Variable annuities: It's the income, stupid

Income enhancement still the biggest draw of VAs, study finds

By Darla Mercado

Sep 11, 2012 @ 4:19 pm (Updated 8:21 am) EST

Annuities, benefits, guaranteed income

Even though guaranteed-income benefits are not as generous as they used to be, the feature continues to be the big selling point for advisers and clients when considering variable annuities.

Low interest rates and volatile equity markets have made it costly for insurers to continue offering attractive living benefits such as high roll-ups — growth of a customer's benefit base, which is used to calculate lifetime income —and withdrawal percentages of close to 7%. A typical withdrawal percentage now is around 5% and below.

“What we're seeing in this environment is a steady stream of announcements from carriers, changes to the product lines and rate decreases,” said Cindy Reed, president of Sammons Annuity Group and Sammons Securities Co. She was a panelist at the Insured Retirement Institute's annual conference in San Diego on Monday.

Still, guaranteed income continues to be exactly what clients and advisers are craving as part of their retirement planning, according to a survey from Cogent Research LLC and the IRI.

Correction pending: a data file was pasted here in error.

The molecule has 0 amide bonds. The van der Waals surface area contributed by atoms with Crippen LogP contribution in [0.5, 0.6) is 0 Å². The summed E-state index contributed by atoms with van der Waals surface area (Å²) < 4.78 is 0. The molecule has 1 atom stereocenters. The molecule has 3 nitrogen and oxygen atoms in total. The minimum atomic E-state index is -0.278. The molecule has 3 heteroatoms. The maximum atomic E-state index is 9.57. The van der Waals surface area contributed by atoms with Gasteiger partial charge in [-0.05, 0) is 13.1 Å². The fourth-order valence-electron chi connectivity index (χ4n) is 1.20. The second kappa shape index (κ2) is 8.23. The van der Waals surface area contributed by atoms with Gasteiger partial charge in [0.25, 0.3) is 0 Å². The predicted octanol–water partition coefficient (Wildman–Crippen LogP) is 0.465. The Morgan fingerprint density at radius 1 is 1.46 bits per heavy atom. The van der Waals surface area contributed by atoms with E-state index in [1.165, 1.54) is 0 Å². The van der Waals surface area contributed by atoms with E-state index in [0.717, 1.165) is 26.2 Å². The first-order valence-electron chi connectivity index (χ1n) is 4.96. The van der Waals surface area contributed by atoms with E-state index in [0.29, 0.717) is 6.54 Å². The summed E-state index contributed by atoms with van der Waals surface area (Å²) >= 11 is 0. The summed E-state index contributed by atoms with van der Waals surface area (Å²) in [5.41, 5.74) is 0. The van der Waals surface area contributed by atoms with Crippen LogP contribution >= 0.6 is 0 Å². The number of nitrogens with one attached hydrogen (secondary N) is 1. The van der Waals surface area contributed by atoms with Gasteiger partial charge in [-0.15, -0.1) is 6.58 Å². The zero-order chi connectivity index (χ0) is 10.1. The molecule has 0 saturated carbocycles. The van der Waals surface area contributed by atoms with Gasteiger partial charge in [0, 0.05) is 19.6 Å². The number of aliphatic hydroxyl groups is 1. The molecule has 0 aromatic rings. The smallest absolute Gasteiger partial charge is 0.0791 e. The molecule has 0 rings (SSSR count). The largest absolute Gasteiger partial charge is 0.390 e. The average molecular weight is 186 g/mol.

A poll of 312 advisers in July and August showed that guaranteed income was the second-most important factor they considered when selecting variable annuities. Carrier financial stability came in first, and subaccount options was third.

In a similar poll, 475 investors echoed the emphasis on getting a lifetime paycheck, with guaranteed income being the top reason for buying an annuity. Doing it because their adviser recommended the purchase came in second, while tax deferral followed in third.

The same forces that are driving insurers to tweak their products also are encouraging annuity adoption.

Seventy-one percent of the advisers surveyed said that in the past 12 months, they've had a client request an annuity. Meanwhile, nearly three-quarters of the investors who owned an annuity – 246 participants – said that annuities are a critical part of a retirement strategy, compared to 55% in 2011.

“The current economic and market volatility has resulted in more-conservative investors, who are increasingly searching for investment vehicles, like annuities, that can provide market growth, guaranteed-income benefits and some level of principal protection,” said Anthony Ferreira, managing director at Cogent Research.